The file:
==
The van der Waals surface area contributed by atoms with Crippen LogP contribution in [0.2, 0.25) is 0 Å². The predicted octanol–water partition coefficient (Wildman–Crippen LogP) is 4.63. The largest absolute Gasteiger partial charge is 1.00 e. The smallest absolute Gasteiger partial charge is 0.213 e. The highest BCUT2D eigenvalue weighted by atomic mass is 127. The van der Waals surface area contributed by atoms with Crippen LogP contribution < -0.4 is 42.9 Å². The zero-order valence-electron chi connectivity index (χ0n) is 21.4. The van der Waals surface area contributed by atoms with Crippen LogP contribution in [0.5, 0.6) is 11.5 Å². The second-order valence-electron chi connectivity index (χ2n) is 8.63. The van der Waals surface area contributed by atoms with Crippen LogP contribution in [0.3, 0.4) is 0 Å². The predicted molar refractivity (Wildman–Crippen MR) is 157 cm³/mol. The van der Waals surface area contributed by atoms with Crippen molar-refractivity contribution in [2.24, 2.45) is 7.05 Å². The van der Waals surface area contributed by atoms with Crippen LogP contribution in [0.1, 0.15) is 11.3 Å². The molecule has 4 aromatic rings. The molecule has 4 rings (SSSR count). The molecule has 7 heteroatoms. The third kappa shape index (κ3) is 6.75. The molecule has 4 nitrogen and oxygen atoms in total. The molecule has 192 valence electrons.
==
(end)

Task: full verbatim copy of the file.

The van der Waals surface area contributed by atoms with Crippen LogP contribution in [0.2, 0.25) is 0 Å². The predicted octanol–water partition coefficient (Wildman–Crippen LogP) is 4.63. The largest absolute Gasteiger partial charge is 1.00 e. The smallest absolute Gasteiger partial charge is 0.213 e. The highest BCUT2D eigenvalue weighted by atomic mass is 127. The van der Waals surface area contributed by atoms with Crippen LogP contribution < -0.4 is 42.9 Å². The zero-order valence-electron chi connectivity index (χ0n) is 21.4. The van der Waals surface area contributed by atoms with Crippen LogP contribution in [0.5, 0.6) is 11.5 Å². The second-order valence-electron chi connectivity index (χ2n) is 8.63. The van der Waals surface area contributed by atoms with Crippen LogP contribution in [0.3, 0.4) is 0 Å². The predicted molar refractivity (Wildman–Crippen MR) is 157 cm³/mol. The van der Waals surface area contributed by atoms with Crippen molar-refractivity contribution in [2.24, 2.45) is 7.05 Å². The van der Waals surface area contributed by atoms with Crippen LogP contribution in [0.1, 0.15) is 11.3 Å². The molecule has 4 aromatic rings. The molecule has 4 rings (SSSR count). The molecule has 7 heteroatoms. The third kappa shape index (κ3) is 6.75. The molecule has 4 nitrogen and oxygen atoms in total. The molecule has 192 valence electrons.